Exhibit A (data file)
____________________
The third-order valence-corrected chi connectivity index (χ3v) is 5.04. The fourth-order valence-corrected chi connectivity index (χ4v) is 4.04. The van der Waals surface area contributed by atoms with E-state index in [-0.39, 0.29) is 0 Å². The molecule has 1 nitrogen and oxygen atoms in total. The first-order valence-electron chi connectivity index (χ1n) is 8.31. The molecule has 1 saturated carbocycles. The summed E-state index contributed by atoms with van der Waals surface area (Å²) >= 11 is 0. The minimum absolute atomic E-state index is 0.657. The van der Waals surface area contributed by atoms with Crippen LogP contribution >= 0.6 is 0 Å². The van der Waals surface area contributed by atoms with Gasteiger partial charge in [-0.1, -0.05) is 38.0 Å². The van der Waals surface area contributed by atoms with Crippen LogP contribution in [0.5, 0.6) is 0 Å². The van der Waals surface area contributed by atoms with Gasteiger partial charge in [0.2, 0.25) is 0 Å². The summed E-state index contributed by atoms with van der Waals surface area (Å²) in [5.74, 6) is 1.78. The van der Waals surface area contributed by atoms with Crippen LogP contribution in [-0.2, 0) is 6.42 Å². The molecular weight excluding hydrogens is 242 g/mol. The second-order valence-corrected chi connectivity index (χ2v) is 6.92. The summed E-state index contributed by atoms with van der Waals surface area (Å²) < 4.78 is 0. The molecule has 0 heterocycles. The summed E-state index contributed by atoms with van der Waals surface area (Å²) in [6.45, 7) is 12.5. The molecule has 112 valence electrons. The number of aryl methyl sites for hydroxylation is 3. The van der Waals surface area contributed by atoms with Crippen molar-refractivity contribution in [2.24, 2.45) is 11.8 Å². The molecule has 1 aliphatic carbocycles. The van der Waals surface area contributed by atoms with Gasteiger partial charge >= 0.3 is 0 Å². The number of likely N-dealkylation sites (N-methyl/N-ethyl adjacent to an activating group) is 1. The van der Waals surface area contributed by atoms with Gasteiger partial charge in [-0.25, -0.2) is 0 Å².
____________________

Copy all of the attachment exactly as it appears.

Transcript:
The third-order valence-corrected chi connectivity index (χ3v) is 5.04. The fourth-order valence-corrected chi connectivity index (χ4v) is 4.04. The van der Waals surface area contributed by atoms with E-state index in [-0.39, 0.29) is 0 Å². The molecule has 1 nitrogen and oxygen atoms in total. The first-order valence-electron chi connectivity index (χ1n) is 8.31. The molecule has 1 saturated carbocycles. The summed E-state index contributed by atoms with van der Waals surface area (Å²) >= 11 is 0. The minimum absolute atomic E-state index is 0.657. The van der Waals surface area contributed by atoms with Crippen LogP contribution >= 0.6 is 0 Å². The van der Waals surface area contributed by atoms with Gasteiger partial charge in [-0.1, -0.05) is 38.0 Å². The van der Waals surface area contributed by atoms with Crippen LogP contribution in [0.5, 0.6) is 0 Å². The van der Waals surface area contributed by atoms with Gasteiger partial charge in [0.2, 0.25) is 0 Å². The summed E-state index contributed by atoms with van der Waals surface area (Å²) in [5.74, 6) is 1.78. The van der Waals surface area contributed by atoms with Crippen LogP contribution in [-0.2, 0) is 6.42 Å². The molecular weight excluding hydrogens is 242 g/mol. The second-order valence-corrected chi connectivity index (χ2v) is 6.92. The summed E-state index contributed by atoms with van der Waals surface area (Å²) < 4.78 is 0. The molecule has 0 heterocycles. The summed E-state index contributed by atoms with van der Waals surface area (Å²) in [6.45, 7) is 12.5. The molecule has 112 valence electrons. The number of aryl methyl sites for hydroxylation is 3. The van der Waals surface area contributed by atoms with Crippen molar-refractivity contribution in [2.24, 2.45) is 11.8 Å². The molecule has 1 aliphatic carbocycles. The van der Waals surface area contributed by atoms with Gasteiger partial charge >= 0.3 is 0 Å². The number of likely N-dealkylation sites (N-methyl/N-ethyl adjacent to an activating group) is 1. The van der Waals surface area contributed by atoms with Gasteiger partial charge in [-0.25, -0.2) is 0 Å².